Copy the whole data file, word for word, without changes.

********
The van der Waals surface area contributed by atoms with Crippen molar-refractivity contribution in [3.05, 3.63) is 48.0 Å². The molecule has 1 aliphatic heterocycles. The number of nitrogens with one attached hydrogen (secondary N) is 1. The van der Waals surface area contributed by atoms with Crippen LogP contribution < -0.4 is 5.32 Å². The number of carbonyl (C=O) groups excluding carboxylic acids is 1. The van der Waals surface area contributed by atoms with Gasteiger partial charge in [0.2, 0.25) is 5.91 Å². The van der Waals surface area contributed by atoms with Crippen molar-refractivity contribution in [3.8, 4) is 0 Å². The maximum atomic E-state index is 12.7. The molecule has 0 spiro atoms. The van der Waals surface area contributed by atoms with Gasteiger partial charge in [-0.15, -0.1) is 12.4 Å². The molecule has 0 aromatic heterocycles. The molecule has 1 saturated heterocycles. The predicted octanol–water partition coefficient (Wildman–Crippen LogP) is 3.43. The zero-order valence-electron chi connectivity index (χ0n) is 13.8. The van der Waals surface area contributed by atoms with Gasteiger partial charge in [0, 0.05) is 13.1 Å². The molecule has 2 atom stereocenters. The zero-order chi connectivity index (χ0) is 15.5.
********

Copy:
The van der Waals surface area contributed by atoms with Crippen molar-refractivity contribution in [3.05, 3.63) is 48.0 Å². The molecule has 1 aliphatic heterocycles. The number of nitrogens with one attached hydrogen (secondary N) is 1. The van der Waals surface area contributed by atoms with Crippen LogP contribution < -0.4 is 5.32 Å². The number of carbonyl (C=O) groups excluding carboxylic acids is 1. The van der Waals surface area contributed by atoms with Gasteiger partial charge in [0.2, 0.25) is 5.91 Å². The van der Waals surface area contributed by atoms with Crippen molar-refractivity contribution in [3.8, 4) is 0 Å². The maximum atomic E-state index is 12.7. The molecule has 0 spiro atoms. The van der Waals surface area contributed by atoms with Gasteiger partial charge in [-0.15, -0.1) is 12.4 Å². The molecule has 0 aromatic heterocycles. The molecule has 1 saturated heterocycles. The predicted octanol–water partition coefficient (Wildman–Crippen LogP) is 3.43. The zero-order valence-electron chi connectivity index (χ0n) is 13.8. The van der Waals surface area contributed by atoms with Gasteiger partial charge in [0, 0.05) is 13.1 Å². The molecule has 2 atom stereocenters. The zero-order chi connectivity index (χ0) is 15.5.